Even if public relations pros are bypassing or not exclusively using conventional and digital media outlets, and strictly utilizing self-publishing instead, they still need to practice solid journalism and ensure the story is told accurately.

And what did Joseph Pulitzer write on the walls of the St. Louis Post-Dispatch? “Accuracy, Accuracy, Accuracy”?

This sage advice applies to public relations practitioners as well, particularly in our fast-moving digital age.

http://www.thedailyshow.com/watch/thu-march-12-2009/jim-cramer-pt–1

http://www.thedailyshow.com/watch/thu-march-12-2009/jim-cramer-pt–2

http://www.sfgate.com/bayarea/article/Blame-in-Oscar-Grant-BART-death-may-shift-4713100.php

http://en.wikipedia.org/wiki/Johannes_Gutenberg

http://www.apstylebook.com/

http://www.onlineconcepts.com/pulitzer/endow.htm

NASDAQ: WEED?

“Marijuana may not be addictive, but money certainly is.” – University of Denver law professor Sam Kamin

ben

How long will it be before publicly traded marijuana-producer/seller companies are listed on the NYSE or NASDAQ?

Will pot company execs someday be ringing the bell and/or pounding the gavel on Wall Street?

Will they be issuing SEC-mandated 10-Q quarterly earnings releases (how high can this stock go?), uploading 10-K annual reports, producing material 8-K filings about mergers, acquisitions and restructurings and holding shareholder meetings?

Will there be handouts for investors?

Preposterous you say? Maybe not.

“…Advocates have waged savvy campaigns…presenting a clean-cut, besuited image worlds away from the tie-dyed stereotype.” – The Economist, “High Time.”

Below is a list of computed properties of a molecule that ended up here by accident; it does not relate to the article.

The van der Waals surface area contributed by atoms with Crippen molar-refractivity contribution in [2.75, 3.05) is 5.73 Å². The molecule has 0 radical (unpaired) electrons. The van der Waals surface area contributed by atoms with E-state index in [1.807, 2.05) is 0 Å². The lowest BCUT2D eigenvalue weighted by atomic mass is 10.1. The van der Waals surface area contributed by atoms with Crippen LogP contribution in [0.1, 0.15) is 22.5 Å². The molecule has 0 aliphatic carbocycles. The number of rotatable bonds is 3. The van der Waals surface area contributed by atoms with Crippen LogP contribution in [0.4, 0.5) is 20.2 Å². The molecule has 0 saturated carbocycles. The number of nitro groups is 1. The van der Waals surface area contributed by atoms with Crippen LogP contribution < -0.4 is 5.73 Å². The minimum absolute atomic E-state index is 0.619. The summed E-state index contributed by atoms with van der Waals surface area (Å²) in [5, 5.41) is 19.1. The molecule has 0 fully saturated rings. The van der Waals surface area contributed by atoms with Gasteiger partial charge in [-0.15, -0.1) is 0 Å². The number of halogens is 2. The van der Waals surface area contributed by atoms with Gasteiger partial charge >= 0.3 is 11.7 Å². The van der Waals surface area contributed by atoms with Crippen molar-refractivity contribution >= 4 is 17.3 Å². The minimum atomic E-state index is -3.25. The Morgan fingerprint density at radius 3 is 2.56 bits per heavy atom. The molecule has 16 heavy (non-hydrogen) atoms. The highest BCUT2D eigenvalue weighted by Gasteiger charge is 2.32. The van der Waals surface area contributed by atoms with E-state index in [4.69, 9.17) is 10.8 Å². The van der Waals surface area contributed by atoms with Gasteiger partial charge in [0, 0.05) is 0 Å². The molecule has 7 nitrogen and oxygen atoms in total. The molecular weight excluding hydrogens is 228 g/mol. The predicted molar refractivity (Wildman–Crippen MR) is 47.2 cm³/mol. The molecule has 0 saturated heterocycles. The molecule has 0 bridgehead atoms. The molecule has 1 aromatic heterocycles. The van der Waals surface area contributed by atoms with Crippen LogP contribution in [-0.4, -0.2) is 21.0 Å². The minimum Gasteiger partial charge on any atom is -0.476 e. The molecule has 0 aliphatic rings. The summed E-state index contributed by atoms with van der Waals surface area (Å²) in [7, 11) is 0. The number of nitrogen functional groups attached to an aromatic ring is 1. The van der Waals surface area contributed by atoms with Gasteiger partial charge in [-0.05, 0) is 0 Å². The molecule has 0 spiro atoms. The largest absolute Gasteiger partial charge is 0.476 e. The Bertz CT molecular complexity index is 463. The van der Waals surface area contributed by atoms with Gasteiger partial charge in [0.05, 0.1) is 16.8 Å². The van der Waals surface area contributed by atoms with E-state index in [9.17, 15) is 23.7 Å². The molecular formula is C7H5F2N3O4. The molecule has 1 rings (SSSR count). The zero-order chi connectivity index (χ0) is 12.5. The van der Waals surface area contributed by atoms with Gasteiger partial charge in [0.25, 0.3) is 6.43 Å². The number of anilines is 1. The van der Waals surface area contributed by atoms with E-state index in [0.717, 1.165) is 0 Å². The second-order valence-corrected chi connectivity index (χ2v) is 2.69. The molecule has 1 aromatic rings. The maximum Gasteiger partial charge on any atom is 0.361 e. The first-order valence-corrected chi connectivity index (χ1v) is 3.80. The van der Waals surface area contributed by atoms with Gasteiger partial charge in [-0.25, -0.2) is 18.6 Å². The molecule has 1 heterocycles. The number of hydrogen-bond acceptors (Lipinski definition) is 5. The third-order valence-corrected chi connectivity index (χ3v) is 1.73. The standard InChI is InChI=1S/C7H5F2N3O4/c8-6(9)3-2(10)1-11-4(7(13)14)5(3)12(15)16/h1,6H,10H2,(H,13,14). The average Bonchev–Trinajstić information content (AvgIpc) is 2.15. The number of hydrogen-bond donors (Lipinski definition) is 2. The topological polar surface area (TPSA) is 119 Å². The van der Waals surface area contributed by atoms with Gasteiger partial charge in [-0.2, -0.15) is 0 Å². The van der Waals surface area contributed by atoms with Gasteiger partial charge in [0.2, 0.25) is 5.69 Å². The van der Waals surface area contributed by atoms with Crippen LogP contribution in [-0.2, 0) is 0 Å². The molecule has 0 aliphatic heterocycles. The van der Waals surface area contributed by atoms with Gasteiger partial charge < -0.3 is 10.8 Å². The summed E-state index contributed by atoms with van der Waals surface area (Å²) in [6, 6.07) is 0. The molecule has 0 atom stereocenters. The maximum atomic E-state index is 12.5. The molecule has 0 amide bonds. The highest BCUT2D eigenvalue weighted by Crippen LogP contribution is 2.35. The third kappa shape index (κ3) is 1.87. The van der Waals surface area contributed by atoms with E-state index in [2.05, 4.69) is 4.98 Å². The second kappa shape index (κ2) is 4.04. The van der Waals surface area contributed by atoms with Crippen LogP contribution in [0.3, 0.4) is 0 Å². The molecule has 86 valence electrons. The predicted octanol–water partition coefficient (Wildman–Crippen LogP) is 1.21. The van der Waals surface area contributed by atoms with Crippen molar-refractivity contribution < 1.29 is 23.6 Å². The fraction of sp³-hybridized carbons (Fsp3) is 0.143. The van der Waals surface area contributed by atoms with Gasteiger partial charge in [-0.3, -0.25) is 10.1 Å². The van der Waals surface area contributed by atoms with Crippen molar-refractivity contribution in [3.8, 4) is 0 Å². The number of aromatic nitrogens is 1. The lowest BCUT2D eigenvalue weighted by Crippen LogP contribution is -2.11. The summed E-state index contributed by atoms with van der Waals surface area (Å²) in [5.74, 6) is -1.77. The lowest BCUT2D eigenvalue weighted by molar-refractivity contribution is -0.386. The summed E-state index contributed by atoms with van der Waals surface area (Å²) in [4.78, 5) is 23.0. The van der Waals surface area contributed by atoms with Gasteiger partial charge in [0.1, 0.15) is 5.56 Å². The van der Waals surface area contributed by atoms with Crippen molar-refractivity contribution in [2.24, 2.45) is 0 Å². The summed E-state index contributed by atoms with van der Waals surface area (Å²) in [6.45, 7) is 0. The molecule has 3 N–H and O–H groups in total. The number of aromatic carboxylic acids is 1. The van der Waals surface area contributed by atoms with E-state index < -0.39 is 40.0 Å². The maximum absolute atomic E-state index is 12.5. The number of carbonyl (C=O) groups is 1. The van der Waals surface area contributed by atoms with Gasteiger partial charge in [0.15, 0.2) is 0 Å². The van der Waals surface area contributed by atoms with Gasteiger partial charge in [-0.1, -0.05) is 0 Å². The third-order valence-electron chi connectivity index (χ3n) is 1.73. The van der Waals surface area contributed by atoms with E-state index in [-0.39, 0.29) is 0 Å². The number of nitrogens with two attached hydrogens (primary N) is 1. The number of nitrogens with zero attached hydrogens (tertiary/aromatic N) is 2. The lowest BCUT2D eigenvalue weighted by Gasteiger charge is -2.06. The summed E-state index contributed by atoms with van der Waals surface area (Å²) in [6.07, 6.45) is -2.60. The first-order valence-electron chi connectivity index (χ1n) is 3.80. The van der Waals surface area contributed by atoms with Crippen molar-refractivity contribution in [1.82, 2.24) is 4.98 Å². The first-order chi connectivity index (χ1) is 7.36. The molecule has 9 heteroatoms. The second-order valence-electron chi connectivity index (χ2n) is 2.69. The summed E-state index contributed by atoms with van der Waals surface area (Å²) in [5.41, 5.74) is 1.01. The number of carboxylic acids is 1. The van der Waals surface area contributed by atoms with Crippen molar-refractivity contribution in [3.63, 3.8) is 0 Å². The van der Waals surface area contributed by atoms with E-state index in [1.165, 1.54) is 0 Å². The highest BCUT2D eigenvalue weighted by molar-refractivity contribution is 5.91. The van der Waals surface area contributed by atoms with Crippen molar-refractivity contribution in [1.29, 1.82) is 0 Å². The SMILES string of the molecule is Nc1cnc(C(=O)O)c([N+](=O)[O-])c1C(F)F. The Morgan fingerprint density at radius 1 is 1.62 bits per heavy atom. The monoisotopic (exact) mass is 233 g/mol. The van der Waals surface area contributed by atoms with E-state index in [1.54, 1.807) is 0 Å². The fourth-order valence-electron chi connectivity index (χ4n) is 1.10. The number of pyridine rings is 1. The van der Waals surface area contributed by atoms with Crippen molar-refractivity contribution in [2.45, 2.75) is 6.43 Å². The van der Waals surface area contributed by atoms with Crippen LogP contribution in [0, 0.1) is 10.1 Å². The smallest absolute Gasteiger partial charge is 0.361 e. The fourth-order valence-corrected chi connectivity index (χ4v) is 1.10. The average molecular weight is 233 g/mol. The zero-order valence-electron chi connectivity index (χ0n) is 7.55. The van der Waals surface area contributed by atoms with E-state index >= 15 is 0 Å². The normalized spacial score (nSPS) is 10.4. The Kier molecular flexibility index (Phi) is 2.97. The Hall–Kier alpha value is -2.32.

The argument has been made for Amendment 64 (e.g., Regulate Marijuana Like Alcohol Act) in Colorado. Washington and other states that marijuana should be legalized, taxed and regulated.

Does that eventually include the SEC, the Securities Exchange Commission?

How about the FTC, Federal Trade Commission? And maybe even the Financial Standards Accounting Board, FASB. Will publicly traded marijuana companies report quarterly earnings using both GAAP and Pro Forma accounting?

If there are sky-high profits to be made as a result of legalization, taxation and regulation of marijuana, shouldn’t the Military-Industrial Complex crowd get its cut on the action?

marjijuana

If the trend continues toward nationwide marijuana legalization,(federal DOJ is not enforcing in states that vote for medicinal marijuana and other uses), logic dictates that after a few years in “test” markets such as Colorado and Washington, eventually companies may acquire these firms and add marijuana to their product portfolios.

Some may even decide to directly enter the production/marketing of marijuana sector, dominate market share and eventually spin out a marijuana division as a highly covered IPO.

Ready for NASDAQ: WEED?

What does this big profits specter mean to the backyard grower, who is looking to raise a few extra bucks? Has this person ever heard of the term, “economies of scale?” Once a Philip Morris … err … Altria Group, Inc. gets into the market with its legendary ability to produce and sell in massive volume could easily result in the dreams of these small growers going up in smoke.

Think of it this way, a company that markets cancer-causing Marlboros or essentially the burning and smoking of highly addictive doctored tobacco leaves is not going to have any moral qualms about the burning and smoking of pot leaves, particularly if there is a huge profit margin attached to these sales.

CNBC’s “Mad Money” Jim Cramer was posing the hypothetical question as to whether investors should add addictive “sin” stocks to their individual portfolios in 2014. Naturally, Altria Group or NYSE: MO was on the list. There was also Diageo plc (NYSE: DEO) that markets high-end whiskies, vodkas and liquors. Ditto for Wynn Resorts Ltd. (NASDAQ: WYNN) that operates gambling resorts. Could these sinful companies be persuaded to dip into the marijuana market once the legalize-tax-regulate advocates have won the day?

Is the Pope, Catholic?

There may also be a genetically modified marijuana play for Monsanto (NYSE: MON) and a counter wholesome organic effort by Whole Foods Market (NASDAQ: WFM).  Think of the marketing and branding possibilities and the competing television ads during future Super Bowls. Move over erectile dysfunction.